A Downtown strip club likely will prevail in its federal lawsuit challenging a Pittsburgh police order prohibiting officers from working as security there, the judge overseeing the case wrote in a memorandum filed Monday.
U.S. District Judge Nora Barry Fischer wrote that acting police Chief Regina McDonald took "purely discriminatory governmental action" when she revoked the ability of Blush, which is owned by One Three Five Inc., to hire officers to work outside the club as security.
Chief McDonald was not available Monday but testified that in March she sent a one-line letter to Blush on Ninth Street and to strip club Cheerleaders in the Strip District stating that the companies no longer were approved to hire officers to moonlight there as security because the police presence there might place "the bureau into disrepute."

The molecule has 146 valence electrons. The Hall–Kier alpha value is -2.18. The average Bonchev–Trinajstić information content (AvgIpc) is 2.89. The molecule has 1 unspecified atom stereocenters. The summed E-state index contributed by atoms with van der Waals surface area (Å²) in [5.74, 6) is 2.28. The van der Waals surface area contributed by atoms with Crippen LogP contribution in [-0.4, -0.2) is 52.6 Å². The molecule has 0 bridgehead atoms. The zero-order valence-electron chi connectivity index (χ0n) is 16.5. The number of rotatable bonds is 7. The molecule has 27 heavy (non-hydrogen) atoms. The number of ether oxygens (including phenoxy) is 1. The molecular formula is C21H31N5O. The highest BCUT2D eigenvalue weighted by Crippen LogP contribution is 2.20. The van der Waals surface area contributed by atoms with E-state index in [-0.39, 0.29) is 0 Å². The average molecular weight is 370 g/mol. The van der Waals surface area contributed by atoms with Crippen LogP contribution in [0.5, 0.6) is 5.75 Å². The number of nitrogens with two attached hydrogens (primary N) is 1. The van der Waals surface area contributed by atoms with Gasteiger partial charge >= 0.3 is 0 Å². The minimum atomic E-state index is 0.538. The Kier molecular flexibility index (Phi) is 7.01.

The judge's memorandum paraphrases Chief McDonald as saying that "the sole reason for her decision vis-a-vis Blush was the fact that it operated as a 'strip joint' and admitted that she would not have taken such action if it operated only as a bar."
Bureau policy allows the chief or one of her designees to reject an application to have officers moonlighting as security, but Judge Fischer wrote that she believes that rejection could be based on a business's failure and not "a strong personal distaste for adult entertainment facilities like Blush."
Judge Fischer ordered the city to allow officers to work as security at Blush while its lawsuit is making its way through the court system.
Chief McDonald and the city have until July 1 to file a response in court.
Assistant city solicitor Wendy Kobee declined to comment aside from saying, "The city is in the habit of complying with court orders."mobilehome - neigh_city - breaking
Liz Navratil: email@example.com, 412-263-1438 or on Twitter @LizNavratil.